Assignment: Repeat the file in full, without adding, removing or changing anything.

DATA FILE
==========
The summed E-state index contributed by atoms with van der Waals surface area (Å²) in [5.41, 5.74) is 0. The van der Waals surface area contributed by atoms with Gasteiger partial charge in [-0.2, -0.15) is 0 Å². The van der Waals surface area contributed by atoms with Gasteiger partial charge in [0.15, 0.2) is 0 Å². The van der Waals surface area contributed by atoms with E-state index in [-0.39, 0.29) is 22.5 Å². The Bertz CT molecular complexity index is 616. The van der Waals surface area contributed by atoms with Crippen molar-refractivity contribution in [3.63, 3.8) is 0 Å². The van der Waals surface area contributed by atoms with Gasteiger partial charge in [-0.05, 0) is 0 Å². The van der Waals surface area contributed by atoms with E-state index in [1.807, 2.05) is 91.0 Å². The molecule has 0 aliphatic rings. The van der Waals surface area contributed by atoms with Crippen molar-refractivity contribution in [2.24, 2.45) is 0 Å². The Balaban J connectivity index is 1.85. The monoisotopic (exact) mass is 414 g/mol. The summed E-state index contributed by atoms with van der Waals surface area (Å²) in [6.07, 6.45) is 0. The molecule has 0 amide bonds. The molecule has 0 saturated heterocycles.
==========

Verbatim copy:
The summed E-state index contributed by atoms with van der Waals surface area (Å²) in [5.41, 5.74) is 0. The van der Waals surface area contributed by atoms with Gasteiger partial charge in [-0.2, -0.15) is 0 Å². The van der Waals surface area contributed by atoms with Gasteiger partial charge in [0.15, 0.2) is 0 Å². The van der Waals surface area contributed by atoms with E-state index in [-0.39, 0.29) is 22.5 Å². The Bertz CT molecular complexity index is 616. The van der Waals surface area contributed by atoms with Crippen molar-refractivity contribution in [3.63, 3.8) is 0 Å². The van der Waals surface area contributed by atoms with Gasteiger partial charge in [-0.05, 0) is 0 Å². The van der Waals surface area contributed by atoms with E-state index in [1.807, 2.05) is 91.0 Å². The molecule has 0 aliphatic rings. The van der Waals surface area contributed by atoms with Crippen molar-refractivity contribution in [2.24, 2.45) is 0 Å². The Balaban J connectivity index is 1.85. The monoisotopic (exact) mass is 414 g/mol. The summed E-state index contributed by atoms with van der Waals surface area (Å²) in [6.07, 6.45) is 0. The molecule has 0 amide bonds. The molecule has 0 saturated heterocycles.